Soil Coverage Reduces Photodegradation and Promotes the Development of Soil-Microbial Films on Dryland Leaf Litter
- 569 Downloads
Litter decomposition is a central focus of ecosystem science because of its importance to biogeochemical pools and cycling, but predicting dryland decomposition dynamics is problematic. Some studies indicate photodegradation by ultraviolet (UV) radiation can be a significant driver of dryland decomposition, whereas others suggest soil–litter mixing controls decomposition. To test the influence of soil coverage on UV photodegradation of litter, we conducted a controlled environment experiment with shrub (Prosopis velutina) leaf litter experiencing two UV levels and three levels of coverage with dry sterile soil. Under these conditions, decomposition over 224 days was enhanced by UV, but increasing soil coverage strongly and linearly diminished these effects. In a complementary study, we placed P. glandulosa leaf litter in different habitats in the field and quantified litter surface coverage by soil films. After 180 days, nearly half of the surface area of litter placed under shrub canopies was covered by a tightly adhering film composed of soil particles and fungal hyphae; coverage was less in grassy zones between shrubs. We propose a conceptual model for the shifting importance of photodegradation and microbial decomposition over time, and conclude that (1) soil deposition can ameliorate the direct effects of UV photodegradation in drylands and (2) predictions of C losses based solely on UV effects will overestimate the importance of this process in the C cycle. An improved understanding of how development of the soil–litter matrix mediates the shift from abiotic (photodegradation) to biotic (microbial) drivers is necessary to predict how ongoing changes in land cover and climate will influence biogeochemistry in globally extensive drylands.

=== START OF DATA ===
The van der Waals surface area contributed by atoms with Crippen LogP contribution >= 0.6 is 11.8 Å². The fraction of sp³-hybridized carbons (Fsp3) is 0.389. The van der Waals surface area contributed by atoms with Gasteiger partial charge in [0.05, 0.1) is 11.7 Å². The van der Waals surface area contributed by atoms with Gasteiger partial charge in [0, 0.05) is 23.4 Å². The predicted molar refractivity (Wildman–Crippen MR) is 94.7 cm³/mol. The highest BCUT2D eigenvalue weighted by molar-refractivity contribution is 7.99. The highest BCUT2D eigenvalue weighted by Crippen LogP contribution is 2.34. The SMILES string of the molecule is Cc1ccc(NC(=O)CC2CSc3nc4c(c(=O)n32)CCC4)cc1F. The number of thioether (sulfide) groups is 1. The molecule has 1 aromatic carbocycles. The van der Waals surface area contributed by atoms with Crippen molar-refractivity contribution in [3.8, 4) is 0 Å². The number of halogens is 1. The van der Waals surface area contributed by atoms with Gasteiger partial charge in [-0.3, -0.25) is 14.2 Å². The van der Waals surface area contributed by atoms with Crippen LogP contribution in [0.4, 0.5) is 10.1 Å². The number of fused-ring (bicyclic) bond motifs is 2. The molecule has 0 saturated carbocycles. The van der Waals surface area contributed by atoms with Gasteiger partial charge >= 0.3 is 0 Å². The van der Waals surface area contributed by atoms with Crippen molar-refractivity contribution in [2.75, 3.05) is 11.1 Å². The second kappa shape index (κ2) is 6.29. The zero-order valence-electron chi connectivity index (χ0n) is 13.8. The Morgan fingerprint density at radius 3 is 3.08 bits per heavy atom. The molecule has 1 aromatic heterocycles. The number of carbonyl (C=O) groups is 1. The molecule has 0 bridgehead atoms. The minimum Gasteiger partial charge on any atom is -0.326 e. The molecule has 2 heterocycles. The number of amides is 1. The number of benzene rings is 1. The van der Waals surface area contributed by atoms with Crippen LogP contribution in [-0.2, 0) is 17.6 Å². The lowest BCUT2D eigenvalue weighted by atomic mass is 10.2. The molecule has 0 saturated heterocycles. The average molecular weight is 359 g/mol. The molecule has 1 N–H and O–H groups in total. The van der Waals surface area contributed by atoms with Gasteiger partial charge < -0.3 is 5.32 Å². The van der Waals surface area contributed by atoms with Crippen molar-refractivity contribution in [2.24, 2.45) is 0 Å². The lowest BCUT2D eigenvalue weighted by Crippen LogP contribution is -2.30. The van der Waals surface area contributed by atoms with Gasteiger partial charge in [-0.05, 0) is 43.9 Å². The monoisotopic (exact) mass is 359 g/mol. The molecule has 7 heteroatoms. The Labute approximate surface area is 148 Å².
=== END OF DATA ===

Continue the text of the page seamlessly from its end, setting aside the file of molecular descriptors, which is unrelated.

Keywordscarbon cycle decomposition dryland mesquite Prosopis photodegradation soil erosion soil–litter mixing ultraviolet radiation
We appreciate the assistance of V. del Bianco, A. Dickhute, M. Tobler and J. Fitzgerald. P. Cooke provided advice and assisted with microscopy. Financial assistance was provided by the US National Science Foundation [DEB 0815897 (Loyola University), DEB 0815808 (New Mexico State University), and DEB 0816162 (University of Arizona)], the Loyola University J.H. Mullahy Endowment for Environmental Biology, and the Jornada Basin LTER (DEB 0618210).
- Caldwell MM. 1971. Solar UV irradiation and the growth and development of higher plants. Photophysiology 6:131–77.Google Scholar
- Couteaux MM, Bottner P, Berg B. 1995. Litter decomposition, climate and litter quality. Trends Ecol Evol 10:363–7.Google Scholar
- Lee H, Rahn T, Throop H. 2012. An accounting of C-based trace gas release during abiotic plant litter degradation. Glob Change Biol. doi: 10.1111/j.1365-2486.2011.02579.x.
- Okin GS, Gillette DA. 2001. Distribution of vegetation in wind-dominated landscapes: implications for wind erosion modeling and landscape processes. J Geogr Res 106:9673–84.Google Scholar
- Pancotto VA, Sala OE, Robson TM, Caldwell MM, Scopel AL. 2005. Direct and indirect effects of solar ultraviolet-B radiation on long-term decomposition. Glob Change Biol 11:1982–9.Google Scholar
- Rozema J, Tosserams M, Nelissen HJM, Vanheerwaarden L, Broekman RA, Flierman N. 1997. Stratospheric ozone reduction and ecosystem processes: enhanced UV-B radiation affects chemical quality and decomposition of leaves of the dune grassland species Calamagrostis epigeios. Plant Ecol 128:284–94.Google Scholar
- Rutledge S, Campbell DI, Baldocchi D, Schipper L. 2010. Photodegradation leads to increased carbon dioxide losses from terrestrial organic matter. Glob Change Biol 16:3065–74.Google Scholar
- Wainwright J. 2006. Climate and climatological variations in the Jornada Basin. In: Havstad K, Huenneke LF, Schlesinger W, Eds. Structure and function of a Chihuahuan Desert ecosystem. New York: Oxford. p 44–80.Google Scholar